e pumping water is ideal in so very many regions

It is. That is why the capacities for it are already built. You need appropriate geography for it and that is already largely in use for that type of storage. But we need much more.
Mike_Massen
1.4 / 5 (9) Nov 24, 2013
antialias_physorg stated
"..lose their charge in a relatively short time. What an energy grid fueled by renewables needs is a storage solution that can cover several days (maybe a week)..
Yes but, you totally ForGot I stated "..in conjunction with batteries..", surely you know what that means, surely we don't need spoon feeding, I used the word 'bleed' also, you argue a simplification never uttered.

antialias_physorg also betrayed narrow focus with
"That is why the capacities for it are already built. You need appropriate geography for it and that is already largely in use for that type of storage."
No unfortunately not, many in the 1st world have old infrastructure & water demand increasing. Localised pumping has value in 1st world in many places when in conjunction with local renewable grid support (as well).

You seem antialias_physorg to take adopt narrow focus of some posts to argue with what you incorrectly think is a banal simplistic position, not good !

tut tut
antialias_physorg
not rated yet Nov 24, 2013
ForGot I stated "..in conjunction with batteries.."

The combination makes little sense. Supercaps are supreme when it comes to leveling fast shifting supply/demand scenarios. But the speed at which supply and demand shifts in national energy grids would be sufficiently slow for batteries to handle alone (which have much greater energy density than supercaps)

Localised pumping has value in the 1st world in many places

You need a place to pump TO. You need a place that's not already in use for that purpose. E.g in germany all those places are already in use. We currently have a capacity for 0.6TWh storage. We'd need about 20 TWh and Europe as a whole about 85TWh (Norway would have that potential but they have until now refused to develop it as it would mean massive ecological changes). There's pilot projects for using old mines and the like - but to make pumped hydro a significant contribution to the storage problem we need some radical new approach.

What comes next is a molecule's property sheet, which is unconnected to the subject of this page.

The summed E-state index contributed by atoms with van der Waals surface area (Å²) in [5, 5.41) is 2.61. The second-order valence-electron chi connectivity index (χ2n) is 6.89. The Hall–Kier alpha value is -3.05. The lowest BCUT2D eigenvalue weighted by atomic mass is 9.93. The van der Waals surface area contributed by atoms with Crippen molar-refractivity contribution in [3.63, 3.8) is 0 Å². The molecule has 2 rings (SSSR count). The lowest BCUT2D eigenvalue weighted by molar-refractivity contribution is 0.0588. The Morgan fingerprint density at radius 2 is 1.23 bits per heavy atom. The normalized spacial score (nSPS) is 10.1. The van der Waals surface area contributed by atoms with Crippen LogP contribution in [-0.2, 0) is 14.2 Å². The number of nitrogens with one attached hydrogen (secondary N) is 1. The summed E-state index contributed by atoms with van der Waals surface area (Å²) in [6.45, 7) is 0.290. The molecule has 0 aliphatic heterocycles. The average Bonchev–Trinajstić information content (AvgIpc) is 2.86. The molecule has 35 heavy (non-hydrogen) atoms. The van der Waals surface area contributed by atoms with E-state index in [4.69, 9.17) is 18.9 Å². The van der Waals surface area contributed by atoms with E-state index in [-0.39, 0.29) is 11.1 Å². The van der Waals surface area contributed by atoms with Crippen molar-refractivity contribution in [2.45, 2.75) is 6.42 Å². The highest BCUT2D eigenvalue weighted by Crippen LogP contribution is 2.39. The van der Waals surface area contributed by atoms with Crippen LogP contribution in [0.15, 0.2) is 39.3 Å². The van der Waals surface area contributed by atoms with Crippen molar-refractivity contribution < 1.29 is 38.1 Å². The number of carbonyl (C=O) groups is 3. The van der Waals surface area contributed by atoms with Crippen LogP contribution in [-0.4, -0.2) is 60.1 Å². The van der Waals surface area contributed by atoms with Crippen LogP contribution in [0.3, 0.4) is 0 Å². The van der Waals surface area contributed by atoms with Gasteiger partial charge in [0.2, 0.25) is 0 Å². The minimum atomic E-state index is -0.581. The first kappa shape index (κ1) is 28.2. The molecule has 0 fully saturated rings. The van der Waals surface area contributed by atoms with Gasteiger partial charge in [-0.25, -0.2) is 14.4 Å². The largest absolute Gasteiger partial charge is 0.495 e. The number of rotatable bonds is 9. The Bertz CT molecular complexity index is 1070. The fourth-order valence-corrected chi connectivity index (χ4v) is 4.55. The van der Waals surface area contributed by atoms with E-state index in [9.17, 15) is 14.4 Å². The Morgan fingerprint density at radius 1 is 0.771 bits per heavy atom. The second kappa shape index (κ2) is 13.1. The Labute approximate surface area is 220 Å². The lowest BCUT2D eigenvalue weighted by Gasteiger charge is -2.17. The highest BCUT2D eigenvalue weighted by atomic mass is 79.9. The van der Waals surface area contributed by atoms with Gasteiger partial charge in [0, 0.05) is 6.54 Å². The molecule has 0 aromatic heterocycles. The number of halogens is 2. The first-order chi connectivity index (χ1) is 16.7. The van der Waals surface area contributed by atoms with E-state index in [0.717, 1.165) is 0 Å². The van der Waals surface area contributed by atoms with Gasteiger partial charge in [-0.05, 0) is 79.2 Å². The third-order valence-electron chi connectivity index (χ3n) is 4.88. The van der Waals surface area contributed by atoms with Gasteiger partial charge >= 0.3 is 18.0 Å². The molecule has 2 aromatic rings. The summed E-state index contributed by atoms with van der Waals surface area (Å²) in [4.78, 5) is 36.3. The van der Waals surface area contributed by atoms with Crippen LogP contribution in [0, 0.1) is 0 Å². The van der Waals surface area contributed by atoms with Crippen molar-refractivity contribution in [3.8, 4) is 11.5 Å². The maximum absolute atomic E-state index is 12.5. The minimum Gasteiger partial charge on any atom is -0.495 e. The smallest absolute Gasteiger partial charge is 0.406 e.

antialias_physorg
not rated yet Nov 24, 2013
tut tut

You may tut all you want - but your arguments from ignorance don't cut it.

You have to look at realistic scenarios. You have to look at the magnitude of energy involved and the demands of the whole system in concert with the means of energy production. Only if a proposed technique can fulfill ALL the requirements of such a complex system is it a sensible choice.

Then you have to let go of stuff that is cool (like supercaps and batteries, which I think are supremely cool - and have a great future in scenarios like like getting solar-thermal powerplants through the night; powering EVs; providing private energy storage and whatnot).

But at the end of the day buffering national powergrids for days/weeks with batteries - barring some massive breakthrough in energy density and cost - is just wishful thinking.
holoman
1 / 5 (9) Nov 24, 2013
Mike Massen,

All of us who have been on the blog for sometime know who you are sir.

You need to tone down your disrespect for other posters on the blog.

antialias_physorg for example has been a valued contributor for many years.



TheGhostofOtto1923
1 / 5 (3) Nov 24, 2013
Mike Massen,

All of us who have been on the blog for sometime know who you are sir.

You need to tone down your disrespect for other posters on the blog.

antialias_physorg for example has been a valued contributor for many years.
But alas he gets stuff wrong a lot. Nobodys above criticism. Nobody has special status here. Everybodys a target.

Got it?
holoman
1 / 5 (7) Nov 24, 2013
Mike Massen,

All of us who have been on the blog for sometime know who you are sir.

You need to tone down your disrespect for other posters on the blog.

antialias_physorg for example has been a valued contributor for many years.
But alas he gets stuff wrong a lot. Nobodys above criticism. Nobody has special status here. Everybodys a target.

Got it?


Your absolutely right dear.

I will try to keep that in mind.
Ducklet
1 / 5 (7) Nov 24, 2013
Perfectly clean combustion of Hydrogen and Oxygen produces no pollutants. But it produces H2O, CO, CO2, O2, O3... etc although they're not technically pollutants. And real air contains nitrogen, setting the stage for more interesting products. So yeah it's clean, but it produces a fair amount of CO2 although clearly an improvement over coal and many other fossil fuels. The switch to natural gas is the main reason the U.S. is currently the world leader in reduction of CO2 emissions. It's low-hanging fruit for sure and can only help so much, but it's also more or less economically sensible so doesn't require heavy-handed legislation or decrees. Save the bullets for changes that will face real opposition.
suheir
not rated yet Nov 27, 2013
New Hydrogen Fuel Cell Cars Provide Opportunity for HyperSolar's Renewable Hydrogen Technology
http://everything...ide.html